Two-part flashing systems consist of a base or step flashing that is usually in contact or laced into the primary roofing material, and these are then covered by a counter (or cap) flashing. The counter flashing is a separate piece of metal or building material that laps over the base or step flashing. It should not be attached (mechanically or soldered) to the base or step flashing. The two materials must be able to move independently of one another so they can expand and contract independently under changing weather conditions. The counter flashing can be made of a wide variety of materials. It can be wood siding, stucco, vinyl or aluminum siding, or other material that forms the outside surface of a wall. In chimneys and along brick walls, the counter flashing is almost always the same metal that is used for the base or step flashing.
Successful flashing installation
Successful flashing installation is a very complex and technical construction aspect that will determine whether or not your building will leak. This type of work is best left to experienced professionals, not DIYers. The best way to learn correct flashing techniques is to spend time with an experienced craftsman as he or she installs a complete roof. Inexperienced craftsmen too often place flashing against walls or bricks, hammer it into position and caulk to seal. This gets the job done quickly, but creates a relatively short-term leakproof sealant. The reason for this is economics. With countless roofing companies competing and aiming for the lowest quote, quality details are often overlooked. The faster flashing is installed, the cheaper it costs; but often, the less successful the result.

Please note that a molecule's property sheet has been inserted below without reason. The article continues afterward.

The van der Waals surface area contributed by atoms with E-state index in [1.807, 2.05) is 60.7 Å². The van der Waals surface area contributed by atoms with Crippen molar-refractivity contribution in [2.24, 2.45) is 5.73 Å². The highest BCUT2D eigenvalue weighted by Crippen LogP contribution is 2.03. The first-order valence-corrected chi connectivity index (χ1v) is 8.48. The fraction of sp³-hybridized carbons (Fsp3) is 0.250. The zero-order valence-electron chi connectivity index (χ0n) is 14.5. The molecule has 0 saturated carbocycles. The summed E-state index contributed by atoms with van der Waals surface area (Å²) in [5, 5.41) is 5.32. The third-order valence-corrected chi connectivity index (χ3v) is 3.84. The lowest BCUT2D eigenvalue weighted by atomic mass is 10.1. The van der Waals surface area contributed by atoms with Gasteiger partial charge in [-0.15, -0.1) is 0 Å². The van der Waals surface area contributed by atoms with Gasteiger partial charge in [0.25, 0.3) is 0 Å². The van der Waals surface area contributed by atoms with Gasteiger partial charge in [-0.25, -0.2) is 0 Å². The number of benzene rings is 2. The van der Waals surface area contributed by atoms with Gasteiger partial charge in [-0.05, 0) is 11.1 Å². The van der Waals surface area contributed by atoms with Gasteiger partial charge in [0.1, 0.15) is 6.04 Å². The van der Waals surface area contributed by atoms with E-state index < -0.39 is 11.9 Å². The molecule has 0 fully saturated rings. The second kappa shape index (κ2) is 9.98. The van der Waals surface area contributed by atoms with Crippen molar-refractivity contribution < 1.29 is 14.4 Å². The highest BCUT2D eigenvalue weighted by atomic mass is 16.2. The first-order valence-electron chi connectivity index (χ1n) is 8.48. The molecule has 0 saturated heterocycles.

The art of installing flashings is so technical it cannot even be fully described in this article. Many books do not fully cover the subject and it would take several books to get complete coverage of all flashing applications. However, there is a standard installation practice for installing roof corner edges.
Don’t cut corners